Anyone who knows me will attest that, among my many and varied interests, Godzilla and other Japanese sci-fi icons (sci-ficons? Did I just invent a geek-culture term, ala Forry Ackerman?) occupy a lofty space. I’ve been a fan of the The Big G, as we “Otaku” (nerds) affectionately call him, since I was around five, and that interest has never left. It was because of Godzilla, I would say, that I came to be obsessed with Asian culture/martial arts (a Godzilla/Green Hornet double feature introduced me to Bruce Lee), weird cinema (doesn’t get much weirder than Godzilla vs. The Smog Monster) cryptozoology, and hell, probably heavy metal, if one were to make the connection between that Blue Oyster Cult song and the musical genre that grew up around BOC, Sabbath, etc.
If you haven’t heard, Legendary Pictures and Warner Brothers, with some help from Roy Lee, who has brokered deals leading to remakes of several Japanese properties, including The Ring, Dark Water, The Grudge, etcetera, have secured the rights to create a big budget Hollywood film featuring Godzilla, directed by Gareth Edwards of the indie hit Monsters, to star Bryan Cranston (you’ll always be Malcolm’s dad Hal to me, Bry), Ken Watanabe, Juliette Binoche and even Akira Takarada–star of the very first Godzilla film, way back in 1954.
We’ve been down this road before of course; former tent pole movie flavors-of-the-month Dean Devlin and Roland Emmerich produced their own take on the famous monster for Tri-star back in 1997, and while it can be considered a financial success, most Godzilla fans, casual and fanatical alike, were severely disappointed. as there was no real sense of it being anything other than a generic giant monster movie. Certainly, it was not a Godzilla movie. The beast himself was represented as an awkward lizard mutation with an expressionless, blocky head sitting atop a lithe and raptor-like iguana body; pretty much the opposite of the Godzilla we’d all come to know. Worse, it (no gender can be assigned, as the monster was said to be asexual, in yet another deviation from the mythology) ran from the military, whereas the Japanese Godzilla, the real Godzilla, would never run from a fight–that’s part of who he is after all, and why we love him.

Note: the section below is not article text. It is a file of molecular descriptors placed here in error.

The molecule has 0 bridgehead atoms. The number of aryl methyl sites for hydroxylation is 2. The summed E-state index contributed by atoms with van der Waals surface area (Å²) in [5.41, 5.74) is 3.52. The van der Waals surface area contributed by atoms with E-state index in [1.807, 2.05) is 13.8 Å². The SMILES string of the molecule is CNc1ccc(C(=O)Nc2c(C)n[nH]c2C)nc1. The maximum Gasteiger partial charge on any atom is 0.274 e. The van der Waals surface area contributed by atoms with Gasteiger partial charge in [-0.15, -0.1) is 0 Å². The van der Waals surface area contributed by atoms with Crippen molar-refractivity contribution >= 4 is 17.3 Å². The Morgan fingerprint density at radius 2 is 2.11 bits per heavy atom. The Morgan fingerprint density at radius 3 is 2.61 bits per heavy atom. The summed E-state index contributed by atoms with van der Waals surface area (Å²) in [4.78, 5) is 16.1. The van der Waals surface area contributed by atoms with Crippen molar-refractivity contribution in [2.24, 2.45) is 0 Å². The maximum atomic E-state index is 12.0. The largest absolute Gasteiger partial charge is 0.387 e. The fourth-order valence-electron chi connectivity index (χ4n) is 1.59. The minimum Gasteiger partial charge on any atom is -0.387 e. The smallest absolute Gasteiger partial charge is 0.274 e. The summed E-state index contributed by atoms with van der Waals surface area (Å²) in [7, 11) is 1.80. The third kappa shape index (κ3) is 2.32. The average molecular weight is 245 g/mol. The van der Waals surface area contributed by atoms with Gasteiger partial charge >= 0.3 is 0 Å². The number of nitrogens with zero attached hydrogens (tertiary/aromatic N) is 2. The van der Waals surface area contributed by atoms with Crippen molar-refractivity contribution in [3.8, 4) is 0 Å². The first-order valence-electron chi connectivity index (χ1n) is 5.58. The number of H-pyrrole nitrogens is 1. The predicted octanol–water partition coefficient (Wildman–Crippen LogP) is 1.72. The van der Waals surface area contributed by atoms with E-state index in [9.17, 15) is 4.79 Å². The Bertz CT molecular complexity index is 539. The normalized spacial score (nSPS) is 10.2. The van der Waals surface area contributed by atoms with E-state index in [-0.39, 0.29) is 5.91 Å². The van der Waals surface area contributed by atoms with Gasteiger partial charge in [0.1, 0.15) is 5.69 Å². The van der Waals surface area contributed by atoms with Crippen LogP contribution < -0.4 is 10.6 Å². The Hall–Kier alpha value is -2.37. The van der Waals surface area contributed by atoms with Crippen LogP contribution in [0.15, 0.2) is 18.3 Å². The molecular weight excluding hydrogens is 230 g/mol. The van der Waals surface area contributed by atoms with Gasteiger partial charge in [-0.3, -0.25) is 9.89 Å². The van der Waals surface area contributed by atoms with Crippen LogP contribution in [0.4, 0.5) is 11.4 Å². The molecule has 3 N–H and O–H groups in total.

Last week, the annual big-ass nerd orgy known as Comic-Con came to San Diego, and while it’s doubtful that any virginities were endangered, there was much to be seen from Legendary regarding their stab at the franchise. An exhibit called Godzilla Encounter treated attendees to the experience of evacuating an elaborate noodle shop-turned-attack site, including a dramatization of G walking past an office set–then turning back, having detected the hapless evacuees.
At a panel presentation promoting the upcoming film (which finished shooting a mere day prior), a teaser was shown, giving con-goers a glimpse of our hero’s feet and body–but not the head. Several early design concepts were on display, including maquettes, a bust and some drawings; accompanied by the disclaimer that none of these represented the final product.
Footage of the encounter has found its way to the internet of course, and been subsequently removed, thanks to legal action from Legendary. It’s not too hard to find grainy stills, and artist Bob Eggleton, who has created countless comic book covers and posters of Godzilla, even penciled a sketch based on the footage.
Still, Legendary/Warner remain coy with the final design of the iconic monster; a move whose reasons can only be conjectured, in light of the massive wave of disappointment that erupted from fans when Tri-star finally revealed their misbegotten makeover. They admittedly want to avoid the mistakes of the past–yet here we the fans are, scanning poor res, clandestinely shot phone footage for the barest glimpse of the new design.Throughout his near-sixty year film career under the auspices of Toho
Studios, Godzilla’s appearance changed often and at times significantly, from terrifying, to friendly to downright goofy. Still, Godzilla’s fans accepted him, as long as he maintained a handful of basic recognizable attributes.
Thick, trunk-like legs to support his massive weight, a rough, scaly, dark grey (only rarely green!) hide, short but powerful arms held forward like a wrestler, a thick neck, a reptilian head with hints of ape-like expressiveness, and of course, three rows of roughly-leaf shaped dorsal fins along his spine were the physical attributes. But Godzilla has a certain personality as well, a steadfastness, a savage destructive drive that raises goosebumps when set in motion. Yet there is something melancholy about his isolation, his status as, more or less, the only one of his kind. Godzilla is Frankenstein writ large, a thing made by men as a mere side effect of a greater experiment, that has grown out of control and become the target of man’s own destructive instincts.
I’ll go out on a limb and say that if Legendary nails this, fans will accept virtually any reasonable variation of the basic design. No skinny iguanas, no bold new interpretations for the digital age–give us a monster king that looks like a guy could wear that suit, if need be, and make sure there’s some other beast, the ass of which Godzilla is pre-ordained to kick, and I think we’ll all see eye to menacing eye.